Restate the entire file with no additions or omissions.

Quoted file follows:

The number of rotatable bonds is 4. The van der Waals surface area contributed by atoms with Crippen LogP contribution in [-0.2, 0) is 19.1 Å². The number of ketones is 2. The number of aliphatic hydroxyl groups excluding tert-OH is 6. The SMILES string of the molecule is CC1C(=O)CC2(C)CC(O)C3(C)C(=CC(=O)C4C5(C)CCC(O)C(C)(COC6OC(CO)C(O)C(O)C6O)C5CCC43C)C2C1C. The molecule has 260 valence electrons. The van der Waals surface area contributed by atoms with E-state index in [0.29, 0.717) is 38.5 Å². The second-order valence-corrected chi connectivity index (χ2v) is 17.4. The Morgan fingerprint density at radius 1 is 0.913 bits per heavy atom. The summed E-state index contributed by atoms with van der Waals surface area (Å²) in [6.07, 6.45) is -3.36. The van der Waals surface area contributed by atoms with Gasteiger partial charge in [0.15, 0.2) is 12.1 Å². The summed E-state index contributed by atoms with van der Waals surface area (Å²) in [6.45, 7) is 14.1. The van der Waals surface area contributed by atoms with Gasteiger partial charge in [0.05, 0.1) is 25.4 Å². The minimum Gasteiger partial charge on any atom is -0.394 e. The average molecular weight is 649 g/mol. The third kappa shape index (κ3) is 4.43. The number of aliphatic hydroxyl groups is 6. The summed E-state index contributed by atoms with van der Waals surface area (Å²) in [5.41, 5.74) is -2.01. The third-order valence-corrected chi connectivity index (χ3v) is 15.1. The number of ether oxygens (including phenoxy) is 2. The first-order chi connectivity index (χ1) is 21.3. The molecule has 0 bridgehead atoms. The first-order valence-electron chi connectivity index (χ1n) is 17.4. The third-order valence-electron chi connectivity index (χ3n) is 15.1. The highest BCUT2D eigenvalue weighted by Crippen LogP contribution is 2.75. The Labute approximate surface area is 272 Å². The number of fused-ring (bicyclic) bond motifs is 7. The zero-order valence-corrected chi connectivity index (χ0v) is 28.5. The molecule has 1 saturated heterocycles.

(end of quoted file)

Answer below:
The number of rotatable bonds is 4. The van der Waals surface area contributed by atoms with Crippen LogP contribution in [-0.2, 0) is 19.1 Å². The number of ketones is 2. The number of aliphatic hydroxyl groups excluding tert-OH is 6. The SMILES string of the molecule is CC1C(=O)CC2(C)CC(O)C3(C)C(=CC(=O)C4C5(C)CCC(O)C(C)(COC6OC(CO)C(O)C(O)C6O)C5CCC43C)C2C1C. The molecule has 260 valence electrons. The van der Waals surface area contributed by atoms with E-state index in [0.29, 0.717) is 38.5 Å². The second-order valence-corrected chi connectivity index (χ2v) is 17.4. The Morgan fingerprint density at radius 1 is 0.913 bits per heavy atom. The summed E-state index contributed by atoms with van der Waals surface area (Å²) in [6.07, 6.45) is -3.36. The van der Waals surface area contributed by atoms with Gasteiger partial charge in [0.15, 0.2) is 12.1 Å². The summed E-state index contributed by atoms with van der Waals surface area (Å²) in [6.45, 7) is 14.1. The van der Waals surface area contributed by atoms with Gasteiger partial charge in [0.05, 0.1) is 25.4 Å². The minimum Gasteiger partial charge on any atom is -0.394 e. The average molecular weight is 649 g/mol. The third kappa shape index (κ3) is 4.43. The number of aliphatic hydroxyl groups is 6. The summed E-state index contributed by atoms with van der Waals surface area (Å²) in [5.41, 5.74) is -2.01. The third-order valence-corrected chi connectivity index (χ3v) is 15.1. The number of ether oxygens (including phenoxy) is 2. The first-order chi connectivity index (χ1) is 21.3. The molecule has 0 bridgehead atoms. The first-order valence-electron chi connectivity index (χ1n) is 17.4. The third-order valence-electron chi connectivity index (χ3n) is 15.1. The highest BCUT2D eigenvalue weighted by Crippen LogP contribution is 2.75. The Labute approximate surface area is 272 Å². The number of fused-ring (bicyclic) bond motifs is 7. The zero-order valence-corrected chi connectivity index (χ0v) is 28.5. The molecule has 1 saturated heterocycles.